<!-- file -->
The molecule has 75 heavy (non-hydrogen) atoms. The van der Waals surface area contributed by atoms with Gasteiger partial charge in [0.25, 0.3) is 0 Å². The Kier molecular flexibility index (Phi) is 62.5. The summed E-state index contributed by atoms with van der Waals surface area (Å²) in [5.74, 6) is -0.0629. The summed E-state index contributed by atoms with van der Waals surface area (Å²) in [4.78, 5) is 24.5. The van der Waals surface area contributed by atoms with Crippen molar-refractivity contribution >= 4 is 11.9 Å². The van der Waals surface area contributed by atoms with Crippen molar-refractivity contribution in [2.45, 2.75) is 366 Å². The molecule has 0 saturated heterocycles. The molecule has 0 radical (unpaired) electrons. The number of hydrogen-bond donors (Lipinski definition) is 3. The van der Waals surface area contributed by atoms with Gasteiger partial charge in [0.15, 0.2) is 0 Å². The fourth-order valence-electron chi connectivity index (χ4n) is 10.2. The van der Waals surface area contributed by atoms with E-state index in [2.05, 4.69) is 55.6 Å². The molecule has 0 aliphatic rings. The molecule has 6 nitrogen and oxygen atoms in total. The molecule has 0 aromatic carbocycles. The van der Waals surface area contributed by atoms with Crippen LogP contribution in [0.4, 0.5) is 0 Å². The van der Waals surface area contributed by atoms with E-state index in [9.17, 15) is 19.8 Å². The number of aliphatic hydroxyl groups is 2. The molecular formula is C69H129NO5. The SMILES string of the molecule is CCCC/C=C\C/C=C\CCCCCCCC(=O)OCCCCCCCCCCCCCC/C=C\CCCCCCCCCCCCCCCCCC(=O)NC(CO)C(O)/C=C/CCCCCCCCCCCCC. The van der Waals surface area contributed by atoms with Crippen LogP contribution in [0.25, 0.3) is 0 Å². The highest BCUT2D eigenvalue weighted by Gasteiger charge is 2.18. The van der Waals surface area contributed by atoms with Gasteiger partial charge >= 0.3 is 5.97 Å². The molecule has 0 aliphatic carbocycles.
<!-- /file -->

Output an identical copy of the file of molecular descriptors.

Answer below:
The molecule has 75 heavy (non-hydrogen) atoms. The van der Waals surface area contributed by atoms with Gasteiger partial charge in [0.25, 0.3) is 0 Å². The Kier molecular flexibility index (Phi) is 62.5. The summed E-state index contributed by atoms with van der Waals surface area (Å²) in [5.74, 6) is -0.0629. The summed E-state index contributed by atoms with van der Waals surface area (Å²) in [4.78, 5) is 24.5. The van der Waals surface area contributed by atoms with Crippen molar-refractivity contribution >= 4 is 11.9 Å². The van der Waals surface area contributed by atoms with Crippen molar-refractivity contribution in [2.45, 2.75) is 366 Å². The molecule has 0 saturated heterocycles. The molecule has 0 radical (unpaired) electrons. The number of hydrogen-bond donors (Lipinski definition) is 3. The van der Waals surface area contributed by atoms with Gasteiger partial charge in [0.15, 0.2) is 0 Å². The fourth-order valence-electron chi connectivity index (χ4n) is 10.2. The van der Waals surface area contributed by atoms with E-state index in [2.05, 4.69) is 55.6 Å². The molecule has 0 aliphatic rings. The molecule has 6 nitrogen and oxygen atoms in total. The molecule has 0 aromatic carbocycles. The van der Waals surface area contributed by atoms with Crippen LogP contribution in [0.4, 0.5) is 0 Å². The van der Waals surface area contributed by atoms with E-state index in [9.17, 15) is 19.8 Å². The number of aliphatic hydroxyl groups is 2. The molecular formula is C69H129NO5. The SMILES string of the molecule is CCCC/C=C\C/C=C\CCCCCCCC(=O)OCCCCCCCCCCCCCC/C=C\CCCCCCCCCCCCCCCCCC(=O)NC(CO)C(O)/C=C/CCCCCCCCCCCCC. The van der Waals surface area contributed by atoms with Crippen LogP contribution in [0.25, 0.3) is 0 Å². The highest BCUT2D eigenvalue weighted by Gasteiger charge is 2.18. The van der Waals surface area contributed by atoms with Gasteiger partial charge >= 0.3 is 5.97 Å². The molecule has 0 aliphatic carbocycles.